Commercial aviation contributes approximately 2% of global CO2 emissions, a share that is rapidly growing with increased prosperity and mobility around the world. By some estimates, aviation emissions could quadruple by 2050 without specific policy to limit emissions.  These emissions are also a very visible contributor: for most business and professional people, flying constitutes the biggest slice of our personal CO2 footprints.

The aviation industry has set goals for carbon-neutral growth by 2020 and cutting emissions in half by 2050.  While airplane manufacturers have made major strides building more efficient planes and streamlining operations, they recognize that meeting these carbon emission reduction targets is going to require new, “drop-in” fuels that have been certified to work safely in existing planes. Unlike passenger vehicles, we are a long way from the era of “plug-in planes” that will be practical for commercial aviation.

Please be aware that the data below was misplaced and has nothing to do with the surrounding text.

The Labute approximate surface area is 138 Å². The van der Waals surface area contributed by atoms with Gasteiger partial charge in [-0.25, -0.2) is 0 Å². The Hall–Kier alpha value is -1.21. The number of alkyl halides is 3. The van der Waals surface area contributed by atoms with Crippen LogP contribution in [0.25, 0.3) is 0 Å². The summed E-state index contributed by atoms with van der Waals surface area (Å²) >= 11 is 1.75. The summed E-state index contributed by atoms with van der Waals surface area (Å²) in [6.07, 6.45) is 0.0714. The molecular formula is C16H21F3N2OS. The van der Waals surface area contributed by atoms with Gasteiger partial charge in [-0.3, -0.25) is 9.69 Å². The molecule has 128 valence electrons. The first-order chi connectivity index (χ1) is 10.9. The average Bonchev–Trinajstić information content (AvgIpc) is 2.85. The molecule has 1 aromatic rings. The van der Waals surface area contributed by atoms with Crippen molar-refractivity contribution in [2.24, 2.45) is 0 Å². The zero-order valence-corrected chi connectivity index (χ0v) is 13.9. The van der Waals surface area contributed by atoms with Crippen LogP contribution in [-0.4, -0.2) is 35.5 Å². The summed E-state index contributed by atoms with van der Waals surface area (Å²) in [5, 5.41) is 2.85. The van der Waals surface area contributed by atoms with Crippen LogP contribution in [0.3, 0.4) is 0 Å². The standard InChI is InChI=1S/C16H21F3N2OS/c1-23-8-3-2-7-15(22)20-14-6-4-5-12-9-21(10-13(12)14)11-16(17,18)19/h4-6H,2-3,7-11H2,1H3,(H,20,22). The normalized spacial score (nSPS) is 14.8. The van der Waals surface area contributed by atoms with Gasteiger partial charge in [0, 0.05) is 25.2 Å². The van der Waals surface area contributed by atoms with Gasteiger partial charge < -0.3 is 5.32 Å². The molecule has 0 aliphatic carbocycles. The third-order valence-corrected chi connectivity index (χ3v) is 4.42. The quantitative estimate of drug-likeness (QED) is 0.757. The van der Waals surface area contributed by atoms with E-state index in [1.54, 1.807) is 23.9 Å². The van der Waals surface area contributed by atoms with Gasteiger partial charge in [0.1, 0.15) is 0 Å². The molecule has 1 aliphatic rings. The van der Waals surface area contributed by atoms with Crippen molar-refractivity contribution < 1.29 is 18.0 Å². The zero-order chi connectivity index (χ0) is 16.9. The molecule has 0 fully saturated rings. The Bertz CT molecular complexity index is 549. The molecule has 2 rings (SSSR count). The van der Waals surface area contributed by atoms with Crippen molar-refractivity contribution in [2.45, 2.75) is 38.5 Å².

Due to these challenges, the aviation industry recently agreed to a global approach that relies primarily on offsetting emissions with reductions in other sectors.  Many environmental and climate organizations, however, are appropriately very skeptical about offsets as appropriate and effective ways to limit emissions. This leaves aviation with a big challenge: develop low-carbon and sustainable fuels at a competitive price and commercial scale or face mounting pressures to curtail growth.  Fortunately, industry leaders such as Boeing, Alaska Airlines, and others remain committed to this goal.